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15 October 2013 Experiments and models of active and thermal imaging under bad weather conditions
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Thermal imaging cameras are widely used in military contexts for their night vision capabilities and their observation range; there are based on passive infrared sensors (e.g. MWIR or LWIR range). Under bad weather conditions or when the target is partially hidden (e.g. foliage, military camouflage) they are more and more complemented by active imaging systems, a key technology to perform target identification at long range. The 2D flash imaging technique is based on a high powered pulsed laser source that illuminates the entire scene and a fast gated camera as the imaging system. Both technologies are well experienced under clear meteorological conditions; models including atmospheric effects such as turbulence are able to predict accurately their performances. However, under bad weather conditions such as rain, haze or snow, these models are not relevant. This paper introduces new models to predict performances under bad weather conditions for both active and infrared imaging systems. We point out their effects on controlled physical parameters (extinction, transmission, spatial resolution, thermal background, speckle, turbulence). Then we develop physical models to describe their intrinsic characteristics and their impact on the imaging system performances. Finally, we approximate these models to have a “first order” model easy to deploy for industrial applications. This theoretical work will be validated on real active and infrared data.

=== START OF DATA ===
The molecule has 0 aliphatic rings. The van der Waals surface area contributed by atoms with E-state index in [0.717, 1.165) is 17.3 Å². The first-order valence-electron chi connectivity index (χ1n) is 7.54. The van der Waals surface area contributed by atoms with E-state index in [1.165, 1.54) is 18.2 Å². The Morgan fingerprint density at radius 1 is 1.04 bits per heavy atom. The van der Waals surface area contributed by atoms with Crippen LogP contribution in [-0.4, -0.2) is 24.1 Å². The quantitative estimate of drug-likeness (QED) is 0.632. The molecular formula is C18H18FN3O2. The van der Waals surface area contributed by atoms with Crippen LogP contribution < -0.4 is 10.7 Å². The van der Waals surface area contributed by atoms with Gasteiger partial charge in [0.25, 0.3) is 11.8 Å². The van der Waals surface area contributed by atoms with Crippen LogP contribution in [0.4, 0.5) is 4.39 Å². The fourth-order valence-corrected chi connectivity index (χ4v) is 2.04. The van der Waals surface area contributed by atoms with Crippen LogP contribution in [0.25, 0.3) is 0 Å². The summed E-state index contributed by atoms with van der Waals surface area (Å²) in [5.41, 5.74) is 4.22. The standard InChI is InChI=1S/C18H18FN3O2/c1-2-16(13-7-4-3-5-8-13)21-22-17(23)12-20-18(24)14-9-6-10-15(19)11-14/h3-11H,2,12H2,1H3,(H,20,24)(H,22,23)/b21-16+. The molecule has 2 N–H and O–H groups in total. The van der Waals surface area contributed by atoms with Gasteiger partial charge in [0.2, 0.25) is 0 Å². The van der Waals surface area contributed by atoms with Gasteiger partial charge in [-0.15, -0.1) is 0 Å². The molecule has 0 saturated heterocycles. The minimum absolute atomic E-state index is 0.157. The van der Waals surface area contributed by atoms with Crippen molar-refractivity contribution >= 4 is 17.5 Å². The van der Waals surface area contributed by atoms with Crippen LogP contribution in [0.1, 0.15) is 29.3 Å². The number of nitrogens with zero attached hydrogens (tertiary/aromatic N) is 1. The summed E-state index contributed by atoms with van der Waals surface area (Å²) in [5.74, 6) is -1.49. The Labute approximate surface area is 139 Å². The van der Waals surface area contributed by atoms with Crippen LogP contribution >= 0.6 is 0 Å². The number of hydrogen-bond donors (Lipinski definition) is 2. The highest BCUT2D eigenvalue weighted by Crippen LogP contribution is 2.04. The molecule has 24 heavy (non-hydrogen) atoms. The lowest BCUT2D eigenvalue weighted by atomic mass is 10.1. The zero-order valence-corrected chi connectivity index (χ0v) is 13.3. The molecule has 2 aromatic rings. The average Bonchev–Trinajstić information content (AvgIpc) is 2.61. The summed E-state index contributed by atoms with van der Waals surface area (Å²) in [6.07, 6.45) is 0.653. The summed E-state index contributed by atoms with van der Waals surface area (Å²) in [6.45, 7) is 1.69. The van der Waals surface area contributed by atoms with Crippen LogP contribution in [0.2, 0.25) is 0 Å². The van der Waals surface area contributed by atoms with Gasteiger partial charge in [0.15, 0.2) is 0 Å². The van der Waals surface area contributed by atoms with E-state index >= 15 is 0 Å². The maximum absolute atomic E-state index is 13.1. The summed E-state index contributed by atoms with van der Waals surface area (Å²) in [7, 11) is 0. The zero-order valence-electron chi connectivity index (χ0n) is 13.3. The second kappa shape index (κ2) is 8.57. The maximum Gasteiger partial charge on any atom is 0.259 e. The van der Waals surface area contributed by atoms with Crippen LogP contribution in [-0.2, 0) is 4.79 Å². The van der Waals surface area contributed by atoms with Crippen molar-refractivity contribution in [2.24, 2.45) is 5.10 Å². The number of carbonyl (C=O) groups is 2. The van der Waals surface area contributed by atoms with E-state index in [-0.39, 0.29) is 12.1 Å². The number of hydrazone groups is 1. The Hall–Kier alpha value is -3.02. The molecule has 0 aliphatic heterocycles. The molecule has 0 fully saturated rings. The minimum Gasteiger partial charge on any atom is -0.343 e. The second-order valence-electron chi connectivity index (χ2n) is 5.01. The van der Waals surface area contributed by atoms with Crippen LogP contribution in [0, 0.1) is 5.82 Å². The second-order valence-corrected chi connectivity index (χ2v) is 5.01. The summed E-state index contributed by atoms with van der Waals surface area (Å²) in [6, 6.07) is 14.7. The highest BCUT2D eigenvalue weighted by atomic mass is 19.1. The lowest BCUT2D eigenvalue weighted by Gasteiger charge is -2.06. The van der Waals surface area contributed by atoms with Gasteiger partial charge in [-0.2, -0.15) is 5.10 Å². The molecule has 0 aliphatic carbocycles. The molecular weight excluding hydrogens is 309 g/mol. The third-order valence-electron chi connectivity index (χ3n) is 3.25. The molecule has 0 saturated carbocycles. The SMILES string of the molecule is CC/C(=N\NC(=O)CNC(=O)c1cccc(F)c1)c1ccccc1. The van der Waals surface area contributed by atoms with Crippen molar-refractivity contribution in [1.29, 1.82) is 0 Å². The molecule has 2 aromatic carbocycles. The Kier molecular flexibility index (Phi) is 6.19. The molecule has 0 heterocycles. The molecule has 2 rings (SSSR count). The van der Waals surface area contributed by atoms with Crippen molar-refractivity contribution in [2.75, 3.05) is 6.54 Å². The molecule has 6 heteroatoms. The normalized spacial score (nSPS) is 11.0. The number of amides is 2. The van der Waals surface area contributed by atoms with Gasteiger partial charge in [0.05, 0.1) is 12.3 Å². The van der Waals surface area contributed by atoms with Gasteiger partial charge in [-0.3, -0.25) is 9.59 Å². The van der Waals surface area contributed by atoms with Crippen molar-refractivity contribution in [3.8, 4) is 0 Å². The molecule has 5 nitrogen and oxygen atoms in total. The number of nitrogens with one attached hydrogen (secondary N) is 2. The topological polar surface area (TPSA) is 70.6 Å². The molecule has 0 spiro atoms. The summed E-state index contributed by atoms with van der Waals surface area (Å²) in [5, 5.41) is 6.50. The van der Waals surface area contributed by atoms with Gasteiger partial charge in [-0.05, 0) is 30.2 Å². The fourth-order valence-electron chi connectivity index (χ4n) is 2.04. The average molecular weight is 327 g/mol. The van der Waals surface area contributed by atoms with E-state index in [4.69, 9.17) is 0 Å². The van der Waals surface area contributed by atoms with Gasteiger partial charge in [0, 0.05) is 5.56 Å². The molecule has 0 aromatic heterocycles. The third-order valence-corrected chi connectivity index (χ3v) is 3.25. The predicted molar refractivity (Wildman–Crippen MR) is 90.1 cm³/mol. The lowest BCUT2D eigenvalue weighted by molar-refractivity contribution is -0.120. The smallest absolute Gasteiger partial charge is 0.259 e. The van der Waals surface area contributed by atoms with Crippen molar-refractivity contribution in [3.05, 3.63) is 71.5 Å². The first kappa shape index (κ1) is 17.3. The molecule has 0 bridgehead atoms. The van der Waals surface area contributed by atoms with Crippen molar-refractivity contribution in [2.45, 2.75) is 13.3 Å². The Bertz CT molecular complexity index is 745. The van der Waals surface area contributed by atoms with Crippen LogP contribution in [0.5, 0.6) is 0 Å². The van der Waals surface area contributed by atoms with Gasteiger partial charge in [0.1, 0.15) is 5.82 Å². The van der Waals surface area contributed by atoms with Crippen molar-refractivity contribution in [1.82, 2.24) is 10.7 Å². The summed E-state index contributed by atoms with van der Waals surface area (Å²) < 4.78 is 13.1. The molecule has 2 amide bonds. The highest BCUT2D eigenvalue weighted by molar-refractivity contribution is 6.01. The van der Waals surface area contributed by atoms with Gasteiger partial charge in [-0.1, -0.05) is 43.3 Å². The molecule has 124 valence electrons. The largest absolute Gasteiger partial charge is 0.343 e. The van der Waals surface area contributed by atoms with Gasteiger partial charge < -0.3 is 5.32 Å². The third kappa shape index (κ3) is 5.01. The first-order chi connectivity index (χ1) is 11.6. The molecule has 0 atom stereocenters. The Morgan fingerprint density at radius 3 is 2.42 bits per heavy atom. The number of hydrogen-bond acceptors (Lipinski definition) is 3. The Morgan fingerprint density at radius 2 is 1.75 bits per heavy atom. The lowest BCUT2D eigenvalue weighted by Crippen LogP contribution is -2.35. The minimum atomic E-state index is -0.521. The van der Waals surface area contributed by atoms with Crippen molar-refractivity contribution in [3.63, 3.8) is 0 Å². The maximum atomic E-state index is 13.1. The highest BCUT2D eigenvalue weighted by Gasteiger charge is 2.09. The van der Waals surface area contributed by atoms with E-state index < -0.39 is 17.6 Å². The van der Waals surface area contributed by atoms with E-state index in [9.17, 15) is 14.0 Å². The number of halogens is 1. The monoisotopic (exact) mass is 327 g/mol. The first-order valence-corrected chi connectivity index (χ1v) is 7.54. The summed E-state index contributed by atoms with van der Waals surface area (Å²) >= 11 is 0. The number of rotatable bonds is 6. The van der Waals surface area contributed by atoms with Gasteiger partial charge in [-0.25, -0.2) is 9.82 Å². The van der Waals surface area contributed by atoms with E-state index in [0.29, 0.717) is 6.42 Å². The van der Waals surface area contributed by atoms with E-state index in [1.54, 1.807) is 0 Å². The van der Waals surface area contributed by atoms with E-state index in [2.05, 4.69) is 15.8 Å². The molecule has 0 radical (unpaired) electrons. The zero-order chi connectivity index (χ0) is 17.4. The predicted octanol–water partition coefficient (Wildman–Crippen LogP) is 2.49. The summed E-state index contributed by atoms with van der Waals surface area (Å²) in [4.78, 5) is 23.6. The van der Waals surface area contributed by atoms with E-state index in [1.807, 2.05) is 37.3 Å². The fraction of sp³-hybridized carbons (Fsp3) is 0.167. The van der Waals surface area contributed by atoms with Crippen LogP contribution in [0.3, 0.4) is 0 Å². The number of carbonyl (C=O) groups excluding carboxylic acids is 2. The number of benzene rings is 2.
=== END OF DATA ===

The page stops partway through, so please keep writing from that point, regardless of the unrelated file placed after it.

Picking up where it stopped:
© (2013) COPYRIGHT Society of Photo-Optical Instrumentation Engineers (SPIE). Downloading of the abstract is permitted for personal use only.
Erwan Bernard, Nicolas Riviere, Mathieu Renaudat, Pierrick Guiset, Michel Pealat, and Emmanuel Zenou "Experiments and models of active and thermal imaging under bad weather conditions", Proc. SPIE 8897, Electro-Optical Remote Sensing, Photonic Technologies, and Applications VII; and Military Applications in Hyperspectral Imaging and High Spatial Resolution Sensing, 889703 (15 October 2013);


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